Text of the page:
Network Rail says in the last 6 months, it's removed more than eight tonnes of rubbish fly-tipped near Adderley Park station in Birmingham.
The embankment on the west coast mainline even has an industrial crate, that has rolled down to rest on a tree trunk. It's the only thing stopping it from toppling onto the tracks.
Network Rail say it's not only illegal but also dangerous; and they work with British Transport Police to prosecute people they catch.
On the other side of the fence, on Cherrywood road in Bordesley Green, the pavement is littered with tonnes of rubbish. It includes building and DIY material, as household furniture.
Birmingham City Council say "there's never an excuse for littering or fly-tipping our streets. It shows no respect to our city or the people who live and work here.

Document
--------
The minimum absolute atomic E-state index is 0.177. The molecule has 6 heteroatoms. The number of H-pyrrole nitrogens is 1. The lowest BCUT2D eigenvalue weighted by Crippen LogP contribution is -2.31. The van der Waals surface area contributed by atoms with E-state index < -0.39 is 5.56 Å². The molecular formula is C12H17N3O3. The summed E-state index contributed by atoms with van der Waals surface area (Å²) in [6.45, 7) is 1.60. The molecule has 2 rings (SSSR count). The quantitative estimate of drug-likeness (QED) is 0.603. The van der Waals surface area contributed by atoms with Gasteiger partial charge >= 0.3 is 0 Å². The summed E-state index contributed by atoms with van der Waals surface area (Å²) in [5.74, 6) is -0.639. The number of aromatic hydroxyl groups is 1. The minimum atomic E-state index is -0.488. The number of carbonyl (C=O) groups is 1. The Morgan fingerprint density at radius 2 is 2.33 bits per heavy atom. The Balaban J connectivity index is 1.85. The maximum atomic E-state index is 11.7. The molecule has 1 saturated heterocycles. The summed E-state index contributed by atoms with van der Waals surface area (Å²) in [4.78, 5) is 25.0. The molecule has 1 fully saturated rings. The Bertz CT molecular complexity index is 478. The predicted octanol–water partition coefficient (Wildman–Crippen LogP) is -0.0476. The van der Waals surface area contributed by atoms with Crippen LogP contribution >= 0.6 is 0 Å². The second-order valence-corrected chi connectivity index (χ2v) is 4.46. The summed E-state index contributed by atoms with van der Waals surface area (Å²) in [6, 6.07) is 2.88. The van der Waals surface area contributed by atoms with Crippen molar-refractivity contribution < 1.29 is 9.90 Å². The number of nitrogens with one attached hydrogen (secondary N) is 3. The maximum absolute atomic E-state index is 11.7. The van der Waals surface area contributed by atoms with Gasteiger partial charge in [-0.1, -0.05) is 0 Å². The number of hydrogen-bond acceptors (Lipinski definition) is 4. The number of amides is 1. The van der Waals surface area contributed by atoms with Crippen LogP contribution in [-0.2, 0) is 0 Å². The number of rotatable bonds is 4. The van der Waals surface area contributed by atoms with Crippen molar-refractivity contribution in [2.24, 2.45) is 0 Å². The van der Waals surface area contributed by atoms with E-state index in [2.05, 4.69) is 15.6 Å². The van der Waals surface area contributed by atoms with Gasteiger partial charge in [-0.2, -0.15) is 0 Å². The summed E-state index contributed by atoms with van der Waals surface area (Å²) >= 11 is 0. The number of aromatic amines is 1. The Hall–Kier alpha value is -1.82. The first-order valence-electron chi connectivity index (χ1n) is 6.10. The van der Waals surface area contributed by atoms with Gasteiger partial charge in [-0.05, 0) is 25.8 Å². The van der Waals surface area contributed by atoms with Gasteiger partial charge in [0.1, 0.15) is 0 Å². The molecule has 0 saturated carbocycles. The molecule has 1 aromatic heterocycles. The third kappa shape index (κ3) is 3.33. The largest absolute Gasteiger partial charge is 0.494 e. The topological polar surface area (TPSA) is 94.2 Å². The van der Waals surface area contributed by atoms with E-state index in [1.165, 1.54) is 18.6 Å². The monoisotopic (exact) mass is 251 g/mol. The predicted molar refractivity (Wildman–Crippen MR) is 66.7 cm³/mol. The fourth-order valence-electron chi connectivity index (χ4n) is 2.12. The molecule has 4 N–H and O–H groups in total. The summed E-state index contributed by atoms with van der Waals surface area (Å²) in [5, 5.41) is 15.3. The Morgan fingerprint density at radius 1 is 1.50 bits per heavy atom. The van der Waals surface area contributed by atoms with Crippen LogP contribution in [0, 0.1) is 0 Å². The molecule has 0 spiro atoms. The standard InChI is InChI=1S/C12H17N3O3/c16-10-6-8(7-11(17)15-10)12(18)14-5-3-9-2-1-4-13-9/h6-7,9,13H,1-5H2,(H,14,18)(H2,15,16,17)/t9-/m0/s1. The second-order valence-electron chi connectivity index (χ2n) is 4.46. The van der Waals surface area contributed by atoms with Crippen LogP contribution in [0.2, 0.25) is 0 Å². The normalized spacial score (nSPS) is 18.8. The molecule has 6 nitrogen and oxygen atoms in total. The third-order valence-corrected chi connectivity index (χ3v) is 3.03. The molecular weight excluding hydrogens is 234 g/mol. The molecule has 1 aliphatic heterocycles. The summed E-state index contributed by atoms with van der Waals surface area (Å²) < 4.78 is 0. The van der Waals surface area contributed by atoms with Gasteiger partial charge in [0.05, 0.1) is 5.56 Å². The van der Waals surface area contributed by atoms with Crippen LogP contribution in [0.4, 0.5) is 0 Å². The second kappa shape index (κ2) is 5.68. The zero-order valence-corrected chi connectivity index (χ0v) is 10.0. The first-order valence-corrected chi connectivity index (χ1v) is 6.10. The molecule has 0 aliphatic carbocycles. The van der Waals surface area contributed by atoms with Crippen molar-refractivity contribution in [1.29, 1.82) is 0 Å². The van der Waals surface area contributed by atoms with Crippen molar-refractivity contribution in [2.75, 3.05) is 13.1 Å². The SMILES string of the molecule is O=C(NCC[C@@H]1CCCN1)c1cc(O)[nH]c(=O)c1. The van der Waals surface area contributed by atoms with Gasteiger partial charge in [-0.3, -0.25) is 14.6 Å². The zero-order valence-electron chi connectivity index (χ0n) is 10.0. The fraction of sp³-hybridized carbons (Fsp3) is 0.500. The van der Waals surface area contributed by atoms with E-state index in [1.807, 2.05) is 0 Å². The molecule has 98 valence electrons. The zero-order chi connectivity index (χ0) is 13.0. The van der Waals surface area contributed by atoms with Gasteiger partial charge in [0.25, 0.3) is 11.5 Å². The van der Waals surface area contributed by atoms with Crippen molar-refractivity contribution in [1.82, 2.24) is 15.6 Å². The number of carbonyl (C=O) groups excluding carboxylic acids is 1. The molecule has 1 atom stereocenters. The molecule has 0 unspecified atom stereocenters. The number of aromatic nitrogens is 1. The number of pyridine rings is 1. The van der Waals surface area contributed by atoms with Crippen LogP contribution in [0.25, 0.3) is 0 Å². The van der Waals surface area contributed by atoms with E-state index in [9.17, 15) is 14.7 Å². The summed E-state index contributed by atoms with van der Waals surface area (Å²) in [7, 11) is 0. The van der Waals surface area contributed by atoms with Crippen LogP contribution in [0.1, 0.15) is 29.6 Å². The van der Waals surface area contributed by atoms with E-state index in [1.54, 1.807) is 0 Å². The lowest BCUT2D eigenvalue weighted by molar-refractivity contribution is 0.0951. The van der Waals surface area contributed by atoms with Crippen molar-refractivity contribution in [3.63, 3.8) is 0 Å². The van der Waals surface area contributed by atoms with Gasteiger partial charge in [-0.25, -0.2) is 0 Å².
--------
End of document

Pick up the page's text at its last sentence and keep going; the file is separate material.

"We all have a personal responsibility to safely dispose of our own waste. We have enforcement staff that can and do issue fixed penalty notices, with court action pursued where this is appropriate.
As well as harming our shared environment, dealing with waste related issues like this places a strain on our resources and ultimately costs the people of Birmingham money, which could be better spent on other essential services."
In the last month, Birmingham City Council took a fly-tipper to court and he was jailed for 13 months.
In some areas, fly-tipping has become such a problem that local people are tackling it themselves.
'Clean and Green' is a group of 400 volunteers who clean up the area around North Solihull.
A spokesperson for Solihull Council said: "If we have any evidence relating to the identity of a fly tipper we carry out an investigation. Unfortunately in many cases fly tipping isn't witnessed. Last year we issued six fixed penalties and seized two vehicles."